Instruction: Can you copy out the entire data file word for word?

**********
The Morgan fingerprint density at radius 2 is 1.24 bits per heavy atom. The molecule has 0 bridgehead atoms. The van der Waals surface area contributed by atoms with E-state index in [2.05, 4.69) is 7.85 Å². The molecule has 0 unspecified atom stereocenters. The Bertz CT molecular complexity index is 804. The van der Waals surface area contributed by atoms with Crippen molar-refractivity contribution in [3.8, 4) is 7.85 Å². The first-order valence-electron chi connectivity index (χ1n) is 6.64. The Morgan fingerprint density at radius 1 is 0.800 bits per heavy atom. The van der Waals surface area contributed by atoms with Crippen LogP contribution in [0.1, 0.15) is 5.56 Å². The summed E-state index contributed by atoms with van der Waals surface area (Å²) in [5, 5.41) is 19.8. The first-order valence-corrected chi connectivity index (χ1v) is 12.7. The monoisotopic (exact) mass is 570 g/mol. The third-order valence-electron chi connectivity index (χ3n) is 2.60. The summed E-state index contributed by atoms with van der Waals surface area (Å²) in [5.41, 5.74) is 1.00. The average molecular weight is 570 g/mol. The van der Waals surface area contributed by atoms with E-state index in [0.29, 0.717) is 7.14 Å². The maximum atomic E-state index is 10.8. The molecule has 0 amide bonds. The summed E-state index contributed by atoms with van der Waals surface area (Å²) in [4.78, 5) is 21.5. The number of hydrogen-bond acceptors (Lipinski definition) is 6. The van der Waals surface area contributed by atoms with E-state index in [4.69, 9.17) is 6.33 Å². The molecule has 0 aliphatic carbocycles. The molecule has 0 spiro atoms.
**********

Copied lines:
The Morgan fingerprint density at radius 2 is 1.24 bits per heavy atom. The molecule has 0 bridgehead atoms. The van der Waals surface area contributed by atoms with E-state index in [2.05, 4.69) is 7.85 Å². The molecule has 0 unspecified atom stereocenters. The Bertz CT molecular complexity index is 804. The van der Waals surface area contributed by atoms with Crippen molar-refractivity contribution in [3.8, 4) is 7.85 Å². The first-order valence-electron chi connectivity index (χ1n) is 6.64. The Morgan fingerprint density at radius 1 is 0.800 bits per heavy atom. The van der Waals surface area contributed by atoms with Crippen LogP contribution in [0.1, 0.15) is 5.56 Å². The summed E-state index contributed by atoms with van der Waals surface area (Å²) in [5, 5.41) is 19.8. The first-order valence-corrected chi connectivity index (χ1v) is 12.7. The monoisotopic (exact) mass is 570 g/mol. The third-order valence-electron chi connectivity index (χ3n) is 2.60. The summed E-state index contributed by atoms with van der Waals surface area (Å²) in [5.41, 5.74) is 1.00. The average molecular weight is 570 g/mol. The van der Waals surface area contributed by atoms with E-state index in [0.29, 0.717) is 7.14 Å². The maximum atomic E-state index is 10.8. The molecule has 0 amide bonds. The summed E-state index contributed by atoms with van der Waals surface area (Å²) in [4.78, 5) is 21.5. The number of hydrogen-bond acceptors (Lipinski definition) is 6. The van der Waals surface area contributed by atoms with E-state index in [4.69, 9.17) is 6.33 Å². The molecule has 0 aliphatic carbocycles. The molecule has 0 spiro atoms.